The trans-inclusion debate is also linked to that wider world, through the development of understanding, societal changes and extension of rights to sections of society that have not been recognised by the rules and laws and red and grey lines that provide the framework within which we live, in a variety of forms around the world.

What that wider world does not always appreciate, nor even understand, is the nature of sport and the reasons why biological sex matters.

The complex canvas in sport includes elite men who are No1 and those at No600, 800 and more, who are around 10-12 per cent slower than No 1 in event X, for sake of argument.

Same picture among women. Within those spectrums, it is widely accepted that Fair Play is in play.

There is a very different kind of 12 per cent, one that represents the gap between the best man and the best woman in event X. A boy grown through puberty to man before transition, a decade of male development in the tank, may lose strength through testosterone reduction but that is only a part of a complex, bigger picture of the difference between male and female development, some of which is hugely significant in sport. Where does Fair Play tip to Unfair?

If the person making the transition is bound to be the local librarian, the CEO of Apple, an astronaut, the butcher, the baker, the candlestick maker, and so on and so forth, it may make no difference whatsoever and it may well be regarded as discriminatory to think otherwise.

In sport, the presence of an athlete with years of male development in the tank since puberty makes a huge difference. Nothing can fully mitigate for a decade or so of male development of the kind significant in sport.

So, we have to decide where the red line of Fair Play should be in a realm where sex, biological sex, matters.

There is science and there is debate (see links below to SOS coverage) but when I see a man outside the global top 800 on mid-distance pace in season 1 make a transition and appear in season 3 as a woman at No 1 in NCAA (500 yards) and travelling at a (400m) pace good enough for global top 10 or 20 at most, I see a massive change of status.

There is only one explanation for that: male advantage.

Whatever the spectrum of Fair Play may be within the human population and among men and among women in sport, I know unfair play when I see it and I see just one cause.

Inclusion must mean either an open category or, in the absence of a specific open category, trans athletes must race with men when it comes to racing in the category of gender identity that requires a TUE [Therapeutic Use Exemption] to take drugs on the banned substances list as part of their transition process or racing as an athlete with male advantage, even after testosterone reduction.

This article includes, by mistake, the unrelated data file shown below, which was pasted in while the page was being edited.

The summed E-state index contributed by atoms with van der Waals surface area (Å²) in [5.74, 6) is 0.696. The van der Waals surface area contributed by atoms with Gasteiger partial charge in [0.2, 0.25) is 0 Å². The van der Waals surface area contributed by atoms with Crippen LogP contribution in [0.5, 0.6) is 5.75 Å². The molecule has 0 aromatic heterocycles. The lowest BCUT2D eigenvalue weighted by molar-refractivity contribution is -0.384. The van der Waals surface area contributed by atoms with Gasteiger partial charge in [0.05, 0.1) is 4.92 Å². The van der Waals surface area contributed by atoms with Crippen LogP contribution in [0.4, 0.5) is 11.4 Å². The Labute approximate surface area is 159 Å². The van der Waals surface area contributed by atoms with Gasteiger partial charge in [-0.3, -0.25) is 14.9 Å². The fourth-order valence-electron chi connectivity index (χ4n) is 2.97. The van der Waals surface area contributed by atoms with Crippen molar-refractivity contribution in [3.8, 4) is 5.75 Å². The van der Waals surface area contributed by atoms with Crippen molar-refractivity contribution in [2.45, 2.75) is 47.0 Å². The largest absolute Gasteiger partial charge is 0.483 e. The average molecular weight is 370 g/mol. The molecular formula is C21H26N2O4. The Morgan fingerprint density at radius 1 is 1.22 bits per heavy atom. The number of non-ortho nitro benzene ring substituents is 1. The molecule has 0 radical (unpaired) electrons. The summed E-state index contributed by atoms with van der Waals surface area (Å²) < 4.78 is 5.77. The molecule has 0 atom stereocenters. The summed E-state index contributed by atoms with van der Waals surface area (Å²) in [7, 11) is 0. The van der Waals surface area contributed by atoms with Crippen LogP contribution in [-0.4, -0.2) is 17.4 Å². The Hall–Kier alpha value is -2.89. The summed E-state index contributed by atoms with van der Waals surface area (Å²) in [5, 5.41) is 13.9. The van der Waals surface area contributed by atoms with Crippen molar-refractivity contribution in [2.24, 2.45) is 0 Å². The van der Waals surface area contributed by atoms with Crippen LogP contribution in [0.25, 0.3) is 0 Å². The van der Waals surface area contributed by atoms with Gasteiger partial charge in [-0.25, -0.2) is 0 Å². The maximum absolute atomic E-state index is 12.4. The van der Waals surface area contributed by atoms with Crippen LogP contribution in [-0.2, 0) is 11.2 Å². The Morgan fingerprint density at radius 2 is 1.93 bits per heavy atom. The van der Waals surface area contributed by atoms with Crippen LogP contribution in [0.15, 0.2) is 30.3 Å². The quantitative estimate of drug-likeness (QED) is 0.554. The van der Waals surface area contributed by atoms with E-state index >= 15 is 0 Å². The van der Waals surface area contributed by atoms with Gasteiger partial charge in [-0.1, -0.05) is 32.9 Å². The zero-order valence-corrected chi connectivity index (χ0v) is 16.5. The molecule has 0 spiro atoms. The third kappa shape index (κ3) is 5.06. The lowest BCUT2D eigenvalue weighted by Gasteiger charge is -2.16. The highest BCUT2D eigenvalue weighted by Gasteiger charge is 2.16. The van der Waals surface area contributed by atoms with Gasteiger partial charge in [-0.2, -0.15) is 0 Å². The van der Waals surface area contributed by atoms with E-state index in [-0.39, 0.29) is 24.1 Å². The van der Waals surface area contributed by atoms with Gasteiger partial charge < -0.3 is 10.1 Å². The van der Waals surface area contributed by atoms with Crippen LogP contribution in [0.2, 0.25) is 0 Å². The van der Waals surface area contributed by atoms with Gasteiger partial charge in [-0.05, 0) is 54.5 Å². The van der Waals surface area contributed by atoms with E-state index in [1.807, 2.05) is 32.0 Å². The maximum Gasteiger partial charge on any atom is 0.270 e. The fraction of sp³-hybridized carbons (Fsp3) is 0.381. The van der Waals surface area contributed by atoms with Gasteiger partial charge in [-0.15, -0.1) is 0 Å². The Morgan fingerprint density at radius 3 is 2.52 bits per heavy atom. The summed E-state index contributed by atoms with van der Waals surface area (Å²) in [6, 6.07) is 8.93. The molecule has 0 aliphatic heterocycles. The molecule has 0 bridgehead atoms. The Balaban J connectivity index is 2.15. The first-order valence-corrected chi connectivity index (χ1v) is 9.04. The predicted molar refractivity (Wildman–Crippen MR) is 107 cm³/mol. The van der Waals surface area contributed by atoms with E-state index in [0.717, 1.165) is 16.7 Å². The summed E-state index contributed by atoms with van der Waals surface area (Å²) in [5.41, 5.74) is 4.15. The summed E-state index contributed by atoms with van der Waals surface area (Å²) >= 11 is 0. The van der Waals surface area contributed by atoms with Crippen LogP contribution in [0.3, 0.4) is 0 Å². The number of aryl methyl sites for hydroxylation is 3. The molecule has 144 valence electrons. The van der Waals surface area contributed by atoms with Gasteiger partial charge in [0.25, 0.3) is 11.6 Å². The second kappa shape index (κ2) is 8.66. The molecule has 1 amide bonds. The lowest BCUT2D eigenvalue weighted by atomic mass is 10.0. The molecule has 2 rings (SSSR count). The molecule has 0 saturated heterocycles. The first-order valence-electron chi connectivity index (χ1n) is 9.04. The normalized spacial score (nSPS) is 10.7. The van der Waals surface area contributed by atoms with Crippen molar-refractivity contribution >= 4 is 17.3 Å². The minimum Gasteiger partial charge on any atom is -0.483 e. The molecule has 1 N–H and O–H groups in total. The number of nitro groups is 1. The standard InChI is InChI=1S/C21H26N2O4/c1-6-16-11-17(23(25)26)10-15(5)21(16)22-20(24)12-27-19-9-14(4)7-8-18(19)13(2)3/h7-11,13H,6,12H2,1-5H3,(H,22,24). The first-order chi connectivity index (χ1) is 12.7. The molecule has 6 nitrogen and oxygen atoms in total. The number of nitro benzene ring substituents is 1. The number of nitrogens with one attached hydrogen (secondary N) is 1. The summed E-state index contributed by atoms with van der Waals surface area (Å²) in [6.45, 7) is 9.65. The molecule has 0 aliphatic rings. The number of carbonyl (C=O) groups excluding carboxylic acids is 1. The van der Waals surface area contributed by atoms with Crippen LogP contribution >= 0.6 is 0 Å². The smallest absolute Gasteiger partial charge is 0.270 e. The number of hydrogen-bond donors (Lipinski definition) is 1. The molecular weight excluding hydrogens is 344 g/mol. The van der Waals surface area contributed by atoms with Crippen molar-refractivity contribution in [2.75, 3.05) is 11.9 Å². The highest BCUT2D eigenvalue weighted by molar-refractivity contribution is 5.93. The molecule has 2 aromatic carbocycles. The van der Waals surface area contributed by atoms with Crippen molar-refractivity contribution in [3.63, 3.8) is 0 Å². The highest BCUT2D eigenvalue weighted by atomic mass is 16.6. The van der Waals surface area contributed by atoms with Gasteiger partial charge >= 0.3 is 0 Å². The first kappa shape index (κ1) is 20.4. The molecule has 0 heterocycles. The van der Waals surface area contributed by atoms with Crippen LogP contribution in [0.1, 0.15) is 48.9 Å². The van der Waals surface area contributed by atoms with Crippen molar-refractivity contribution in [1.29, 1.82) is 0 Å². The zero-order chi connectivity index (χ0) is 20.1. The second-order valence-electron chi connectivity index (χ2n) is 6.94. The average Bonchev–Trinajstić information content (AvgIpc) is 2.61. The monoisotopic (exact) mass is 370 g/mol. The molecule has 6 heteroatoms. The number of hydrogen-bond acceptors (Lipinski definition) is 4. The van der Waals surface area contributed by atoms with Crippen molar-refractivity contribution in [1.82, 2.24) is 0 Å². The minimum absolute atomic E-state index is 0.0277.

As a man, like just about every other man out there, I could never compete with swimmers such as Phelps and Thorpe and many others at the peak end of peakiest performance but I never once felt that was unfair despite training 4-5 hours a day for over a decade. I enjoyed most of that and continue to enjoy and utilise the lifelong benefits of all those years and all that effort.

Roland Matthes and John Naber share a burger when the German visited the American and two backstroke legends watched the 2016 Olympic 100m back final together on Naber’s couch – photo courtesy of John Naber

I never felt that gap from me to Rowdy Gaines, me to Brian Goodell, me to Roland Matthes and John Naber, two of my childhood heroes of the pool, me to David Wilkie, me to Michael Gross, me to Alex Baumann, and on and on, was unfair. Indeed, it was perfectly Fair Play, just as it would be Fair Play if any of them were ever to have taken me on at filing 1000 relatively cohesive and intelligent words to the sports desk on my newspaper from a live event 20 minutes or less after the swimmers’ clock stopped and mine started.

My best times were mostly faster than those of Sharron Davies at some stage late in my career after testosterone had done its work alongside mine but here’s the thing: she’s a woman and she’s a much better swimmer than me.

That’s Fair Play. Fair Play is not transphobic. Fair Play is the many categorisations that already exist in sport, in swimming. Fair Play in swimming also means keeping those born boys and grown through puberty to men away from those born girls and grown through puberty to women. Fair Play is recognition that the female category we call ‘women’ in sport needs protecting in a way that draws a clear red line at male advantage gained through male development that kicks in with a vengeance at puberty.

Related SOS coverage: